Introduction. Influenza epidemics and pandemics cause significant morbidity and mortality. An effective response to a potential pandemic requires the infrastructure to rapidly detect, characterize, and potentially contain new and emerging influenza strains at a population level. The objective of this study is to use data gathered simultaneously from community and hospital sites to develop a model of how influenza enters and spreads in a population.
Methods and Analysis. Starting in the 2018-19 season, we have been enrolling individuals with acute respiratory illness from community sites throughout the Seattle metropolitan area, including clinics, childcare facilities, Seattle-Tacoma International Airport, workplaces, college campuses, and homeless shelters. At these sites, we collect clinical data and mid-nasal swabs from individuals with at least two acute respiratory symptoms. Additionally, we collect residual nasal swabs and data from individuals who seek care for respiratory symptoms at four regional hospitals. Samples are tested using a multiplex molecular assay, and influenza whole genome sequencing is performed for samples with influenza detected. Geospatial mapping and computational modeling platforms are in development to characterize the regional spread of influenza and other respiratory pathogens.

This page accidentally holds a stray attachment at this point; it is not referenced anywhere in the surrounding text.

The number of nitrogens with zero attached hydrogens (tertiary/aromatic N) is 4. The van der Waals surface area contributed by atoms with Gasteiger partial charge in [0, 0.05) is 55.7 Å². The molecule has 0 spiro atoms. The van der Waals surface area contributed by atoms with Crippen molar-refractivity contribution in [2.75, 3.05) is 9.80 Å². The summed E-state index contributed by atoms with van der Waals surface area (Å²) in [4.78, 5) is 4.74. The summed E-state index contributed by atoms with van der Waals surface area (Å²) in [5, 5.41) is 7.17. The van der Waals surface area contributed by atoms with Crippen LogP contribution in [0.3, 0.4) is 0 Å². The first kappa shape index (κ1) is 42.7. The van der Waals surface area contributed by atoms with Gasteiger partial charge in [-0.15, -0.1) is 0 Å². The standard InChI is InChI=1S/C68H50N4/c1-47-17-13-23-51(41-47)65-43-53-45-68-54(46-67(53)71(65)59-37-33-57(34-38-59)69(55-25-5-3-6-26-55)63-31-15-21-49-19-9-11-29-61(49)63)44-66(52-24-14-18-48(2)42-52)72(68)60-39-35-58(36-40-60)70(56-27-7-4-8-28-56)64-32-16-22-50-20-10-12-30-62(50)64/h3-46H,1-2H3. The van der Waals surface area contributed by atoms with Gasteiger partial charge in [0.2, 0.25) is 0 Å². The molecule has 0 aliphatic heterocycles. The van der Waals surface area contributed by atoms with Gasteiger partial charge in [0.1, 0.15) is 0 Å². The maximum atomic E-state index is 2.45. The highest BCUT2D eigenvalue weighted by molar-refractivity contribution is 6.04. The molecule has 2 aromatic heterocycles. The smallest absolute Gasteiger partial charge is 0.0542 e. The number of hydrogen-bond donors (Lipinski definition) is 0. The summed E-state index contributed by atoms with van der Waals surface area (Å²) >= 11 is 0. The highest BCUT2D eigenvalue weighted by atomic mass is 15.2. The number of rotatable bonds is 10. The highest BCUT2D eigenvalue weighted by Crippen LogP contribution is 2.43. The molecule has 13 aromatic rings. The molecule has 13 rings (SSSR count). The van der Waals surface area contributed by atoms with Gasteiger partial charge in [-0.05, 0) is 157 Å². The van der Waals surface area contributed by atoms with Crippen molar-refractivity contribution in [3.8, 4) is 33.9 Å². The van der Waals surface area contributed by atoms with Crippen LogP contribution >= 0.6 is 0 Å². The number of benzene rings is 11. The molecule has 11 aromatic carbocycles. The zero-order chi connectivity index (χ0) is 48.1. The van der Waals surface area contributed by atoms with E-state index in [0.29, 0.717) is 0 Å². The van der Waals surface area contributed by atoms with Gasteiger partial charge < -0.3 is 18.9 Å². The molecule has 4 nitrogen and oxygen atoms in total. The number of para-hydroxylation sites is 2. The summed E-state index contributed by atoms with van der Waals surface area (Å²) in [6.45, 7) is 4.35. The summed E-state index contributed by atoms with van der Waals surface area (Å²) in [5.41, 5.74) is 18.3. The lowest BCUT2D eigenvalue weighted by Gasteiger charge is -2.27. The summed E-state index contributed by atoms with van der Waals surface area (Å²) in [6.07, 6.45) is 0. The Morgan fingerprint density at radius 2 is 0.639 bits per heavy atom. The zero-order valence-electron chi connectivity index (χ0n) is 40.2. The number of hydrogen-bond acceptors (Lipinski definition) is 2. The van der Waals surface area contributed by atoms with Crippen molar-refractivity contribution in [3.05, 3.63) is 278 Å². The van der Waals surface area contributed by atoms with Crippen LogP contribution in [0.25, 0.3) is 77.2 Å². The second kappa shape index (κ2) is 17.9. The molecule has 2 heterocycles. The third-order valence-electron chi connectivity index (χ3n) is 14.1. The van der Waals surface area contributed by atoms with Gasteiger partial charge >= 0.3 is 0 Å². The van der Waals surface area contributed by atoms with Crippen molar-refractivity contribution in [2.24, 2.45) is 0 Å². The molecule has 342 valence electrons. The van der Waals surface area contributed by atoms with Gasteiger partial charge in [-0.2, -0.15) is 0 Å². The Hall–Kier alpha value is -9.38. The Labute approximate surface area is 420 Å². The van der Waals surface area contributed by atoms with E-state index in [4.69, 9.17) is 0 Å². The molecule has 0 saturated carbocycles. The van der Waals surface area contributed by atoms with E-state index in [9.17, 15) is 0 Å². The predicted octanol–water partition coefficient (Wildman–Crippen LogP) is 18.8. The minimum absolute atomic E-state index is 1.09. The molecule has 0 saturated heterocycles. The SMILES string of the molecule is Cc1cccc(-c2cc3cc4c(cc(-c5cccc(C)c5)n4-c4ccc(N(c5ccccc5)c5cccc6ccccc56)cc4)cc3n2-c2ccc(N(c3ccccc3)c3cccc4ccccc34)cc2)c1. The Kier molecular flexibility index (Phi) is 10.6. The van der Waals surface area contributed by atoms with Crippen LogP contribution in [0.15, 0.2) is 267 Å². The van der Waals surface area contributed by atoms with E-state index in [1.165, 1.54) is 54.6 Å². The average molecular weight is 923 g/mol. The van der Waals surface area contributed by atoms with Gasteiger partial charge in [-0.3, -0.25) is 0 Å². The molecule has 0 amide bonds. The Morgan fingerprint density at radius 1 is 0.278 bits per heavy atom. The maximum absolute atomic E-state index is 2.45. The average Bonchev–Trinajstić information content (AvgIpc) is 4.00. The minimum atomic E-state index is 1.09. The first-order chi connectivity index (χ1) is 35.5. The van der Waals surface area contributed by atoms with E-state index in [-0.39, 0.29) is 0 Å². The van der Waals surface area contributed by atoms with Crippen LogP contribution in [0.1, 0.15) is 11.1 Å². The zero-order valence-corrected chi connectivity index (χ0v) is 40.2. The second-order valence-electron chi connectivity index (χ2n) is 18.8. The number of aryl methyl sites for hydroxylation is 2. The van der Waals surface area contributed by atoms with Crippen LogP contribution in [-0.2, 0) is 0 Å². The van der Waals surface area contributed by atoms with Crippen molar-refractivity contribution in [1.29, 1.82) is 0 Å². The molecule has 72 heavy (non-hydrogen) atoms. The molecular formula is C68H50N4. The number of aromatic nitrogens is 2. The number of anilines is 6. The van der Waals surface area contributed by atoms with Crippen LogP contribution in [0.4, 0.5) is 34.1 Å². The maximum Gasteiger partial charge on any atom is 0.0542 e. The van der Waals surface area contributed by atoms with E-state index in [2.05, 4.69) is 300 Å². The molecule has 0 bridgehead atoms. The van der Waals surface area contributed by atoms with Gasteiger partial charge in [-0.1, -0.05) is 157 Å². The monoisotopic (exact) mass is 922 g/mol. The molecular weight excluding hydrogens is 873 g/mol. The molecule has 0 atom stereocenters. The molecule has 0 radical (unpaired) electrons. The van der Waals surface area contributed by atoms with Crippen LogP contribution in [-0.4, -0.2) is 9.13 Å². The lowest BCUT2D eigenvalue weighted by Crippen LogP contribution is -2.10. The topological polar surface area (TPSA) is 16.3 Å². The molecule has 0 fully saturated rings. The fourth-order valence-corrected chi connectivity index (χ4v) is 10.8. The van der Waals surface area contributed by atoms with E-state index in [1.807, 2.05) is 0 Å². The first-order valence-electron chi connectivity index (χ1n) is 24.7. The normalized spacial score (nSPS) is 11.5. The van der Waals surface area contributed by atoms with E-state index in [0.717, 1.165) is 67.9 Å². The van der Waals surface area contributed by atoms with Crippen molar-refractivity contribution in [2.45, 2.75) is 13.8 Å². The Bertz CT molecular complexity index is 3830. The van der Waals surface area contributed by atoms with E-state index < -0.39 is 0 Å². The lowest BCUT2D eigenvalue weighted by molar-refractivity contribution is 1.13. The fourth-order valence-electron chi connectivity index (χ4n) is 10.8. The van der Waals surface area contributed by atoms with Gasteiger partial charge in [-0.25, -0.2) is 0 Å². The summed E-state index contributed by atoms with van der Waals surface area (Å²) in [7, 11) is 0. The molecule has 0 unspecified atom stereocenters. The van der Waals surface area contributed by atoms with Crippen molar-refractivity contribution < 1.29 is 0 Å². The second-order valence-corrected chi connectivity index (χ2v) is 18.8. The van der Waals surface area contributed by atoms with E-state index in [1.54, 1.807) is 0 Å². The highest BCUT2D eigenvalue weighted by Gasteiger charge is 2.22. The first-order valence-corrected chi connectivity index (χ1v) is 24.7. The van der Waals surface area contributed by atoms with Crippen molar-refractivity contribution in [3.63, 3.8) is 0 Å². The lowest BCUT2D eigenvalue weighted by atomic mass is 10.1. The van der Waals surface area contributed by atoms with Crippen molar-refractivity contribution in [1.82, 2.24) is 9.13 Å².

Ethics and Dissemination. The study was approved by the University of Washington's Institutional Review Board. Results will be disseminated through talks at conferences, peer-reviewed publications, and on the study website (seattleflu.org).